Hard to figure the reactions of Kimmel and Short, especially after a war warning, general and vague as it was. While I agree that both should have been relieved of command for their lack of preparedness, I see a much greater lack of leadership in the P.I. under MacArthur.

Yet he is not only given a free pass on the initial attack, but is not held responsible for the multiple blunders of that campaign, also beginning Dec 7th (the 8th in Manilla because of the international dateline)
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Old December 6th, 2012, 04:26 PM   #26

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So the question then becomes, "Why weren't the local commanders (Admiral Husband E. Kimmel and Lt. General Walter Short ) warned, just in case?" In fact they were. In the famous "war warning" message of November 27, 1941, the CNO instructed Kimmel "Negotiations with Japan looking toward stabilization of conditions in the Pacific have ceased and an aggressive move by Japan is expected within the next few days." He further ordered Kimmel to " Execute an appropriate defensive deployment preparatory to carrying out the tasks assigned in WPL 46." Among the items specifically ordered were reconnaissance, yet the PBY patrol aircraft were caught on the apron at Ford Island. While I do believe that both Kimmel and Short were unfairly attacked for "dereliction of duty," they clearly had to bear a large part of the responsibility for the errors of Pearl Harbor.

Hard to figure the reactions of Kimmel and Short, especially after a war warning, general and vague as it was. While I agree that both should have been relieved of command for their lack of preparedness, I see a much greater lack of leadership in the P.I. under MacArthur.

Yet he is not only given a free pass on the initial attack, but is not held responsible for the multiple blunders of that campaign, also beginning Dec 7th (the 8th in Manilla because of the international dateline)
I couldn't agree more on the MacArthur assessment. War warnings aside, Kimmel and Short didn't know that a state of war existed till the bombs were falling on battleship row. MacArthur knew for hours of the PH attack and was STILL caught with his pants down. His failure was far greater than either Short or Kimmel. And there was that problem on the Yalu 10 years later.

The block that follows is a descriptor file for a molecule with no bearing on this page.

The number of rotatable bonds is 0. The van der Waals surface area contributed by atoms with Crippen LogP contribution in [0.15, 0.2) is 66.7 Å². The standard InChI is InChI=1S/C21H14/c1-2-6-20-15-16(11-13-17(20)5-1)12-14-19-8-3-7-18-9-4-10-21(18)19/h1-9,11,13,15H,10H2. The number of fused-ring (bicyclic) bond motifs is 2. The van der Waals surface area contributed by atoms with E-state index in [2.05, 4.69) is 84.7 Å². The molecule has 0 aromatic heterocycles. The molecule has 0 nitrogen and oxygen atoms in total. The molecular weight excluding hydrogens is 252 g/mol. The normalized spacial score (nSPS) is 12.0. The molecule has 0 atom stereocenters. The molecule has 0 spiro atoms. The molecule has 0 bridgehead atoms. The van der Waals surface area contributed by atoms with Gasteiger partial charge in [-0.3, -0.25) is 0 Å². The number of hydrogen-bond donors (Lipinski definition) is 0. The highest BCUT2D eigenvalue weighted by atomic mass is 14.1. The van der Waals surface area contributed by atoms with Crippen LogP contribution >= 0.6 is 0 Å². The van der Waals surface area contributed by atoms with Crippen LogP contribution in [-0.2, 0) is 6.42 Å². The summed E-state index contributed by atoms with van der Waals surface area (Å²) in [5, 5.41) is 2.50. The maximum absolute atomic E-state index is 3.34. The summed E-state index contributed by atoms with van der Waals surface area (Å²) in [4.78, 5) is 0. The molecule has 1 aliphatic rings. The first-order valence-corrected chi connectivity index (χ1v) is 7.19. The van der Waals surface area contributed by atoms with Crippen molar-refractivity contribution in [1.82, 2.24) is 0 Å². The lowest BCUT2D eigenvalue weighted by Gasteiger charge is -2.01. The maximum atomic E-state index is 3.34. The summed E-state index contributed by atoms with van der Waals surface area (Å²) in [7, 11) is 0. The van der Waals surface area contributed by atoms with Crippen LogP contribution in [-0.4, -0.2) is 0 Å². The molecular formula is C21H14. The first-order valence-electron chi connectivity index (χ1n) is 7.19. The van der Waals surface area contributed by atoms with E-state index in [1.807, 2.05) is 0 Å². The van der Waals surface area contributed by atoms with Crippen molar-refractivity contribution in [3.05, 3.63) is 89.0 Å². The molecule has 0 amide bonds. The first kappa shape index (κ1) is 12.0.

Quite possibly the most overrated military man in American history. And that's a tall order.
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Old December 6th, 2012, 05:19 PM   #27

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The Philippines (well, Bataan, anyway) held for a few months. During this time MacArthur sent numerous dispatches from the "front" detailing mythical Japanese attacks and American victories, every one mentioning MacArthur and usually only MacArthur. By the time the fall was imminent MacArthur had transformed himself into a hero, and in those dark days a PR boost. That's why he was ordered out and given a Medal of Honor for conducting a debacle.
General Kenney (later Mac's leader of the 5th Air Force) awarded MacArthur an Air Medal for observing an uncontested parachute drop.
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Old December 6th, 2012, 07:48 PM   #28
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Quote:
Originally Posted by diddyriddick View Post
I couldn't agree more on the MacArthur assessment. War warnings aside, Kimmel and Short didn't know that a state of war existed till the bombs were falling on battleship row. MacArthur knew for hours of the PH attack and was STILL caught with his pants down. His failure was far greater than either Short or Kimmel. And there was that problem on the Yalu 10 years later.

Quite possibly the most overrated military man in American history. And that's a tall order.
So true.... never substitute ego for intelligence. Theyre mutually exclusive
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Old December 6th, 2012, 08:32 PM   #29
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What will be the point for Roosevelt to do so? I’m not a big fan of him, but I could not see any reason for not warning US military about incoming attack, if he knew this beforehand.
Yes, he understood the need of US involvement in WWII sooner rather than later, but any attack on Pearl Harbour even unsuccessful for Japanese, will be serious enough to guarantee US military response.
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Old December 6th, 2012, 10:51 PM   #30
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Roosevelt was already crossing swords with Germany prior to the Pearl Harbor attack with the "Neutrality Patrols", escorting merchant vessels carrying supplies to England. the US lost the destroyer USS Ruben James to a U boat attack near the end of October 1941.